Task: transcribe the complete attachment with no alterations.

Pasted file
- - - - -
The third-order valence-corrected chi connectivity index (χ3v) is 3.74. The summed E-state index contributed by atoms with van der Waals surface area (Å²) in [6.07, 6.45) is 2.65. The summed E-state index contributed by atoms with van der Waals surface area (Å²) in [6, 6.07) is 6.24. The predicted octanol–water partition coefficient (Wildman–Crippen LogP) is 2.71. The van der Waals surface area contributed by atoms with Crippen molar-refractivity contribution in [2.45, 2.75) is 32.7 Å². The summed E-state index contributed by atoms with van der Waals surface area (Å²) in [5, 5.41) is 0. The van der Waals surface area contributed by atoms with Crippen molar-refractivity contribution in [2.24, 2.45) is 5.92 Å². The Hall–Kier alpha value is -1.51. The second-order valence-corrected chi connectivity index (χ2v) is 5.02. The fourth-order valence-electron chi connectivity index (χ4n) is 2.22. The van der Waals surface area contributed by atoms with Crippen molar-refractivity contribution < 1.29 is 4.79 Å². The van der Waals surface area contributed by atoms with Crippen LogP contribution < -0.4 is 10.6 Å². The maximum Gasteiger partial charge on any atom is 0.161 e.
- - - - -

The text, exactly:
The third-order valence-corrected chi connectivity index (χ3v) is 3.74. The summed E-state index contributed by atoms with van der Waals surface area (Å²) in [6.07, 6.45) is 2.65. The summed E-state index contributed by atoms with van der Waals surface area (Å²) in [6, 6.07) is 6.24. The predicted octanol–water partition coefficient (Wildman–Crippen LogP) is 2.71. The van der Waals surface area contributed by atoms with Crippen molar-refractivity contribution in [2.45, 2.75) is 32.7 Å². The summed E-state index contributed by atoms with van der Waals surface area (Å²) in [5, 5.41) is 0. The van der Waals surface area contributed by atoms with Crippen molar-refractivity contribution in [2.24, 2.45) is 5.92 Å². The Hall–Kier alpha value is -1.51. The second-order valence-corrected chi connectivity index (χ2v) is 5.02. The fourth-order valence-electron chi connectivity index (χ4n) is 2.22. The van der Waals surface area contributed by atoms with Crippen molar-refractivity contribution < 1.29 is 4.79 Å². The van der Waals surface area contributed by atoms with Crippen LogP contribution < -0.4 is 10.6 Å². The maximum Gasteiger partial charge on any atom is 0.161 e.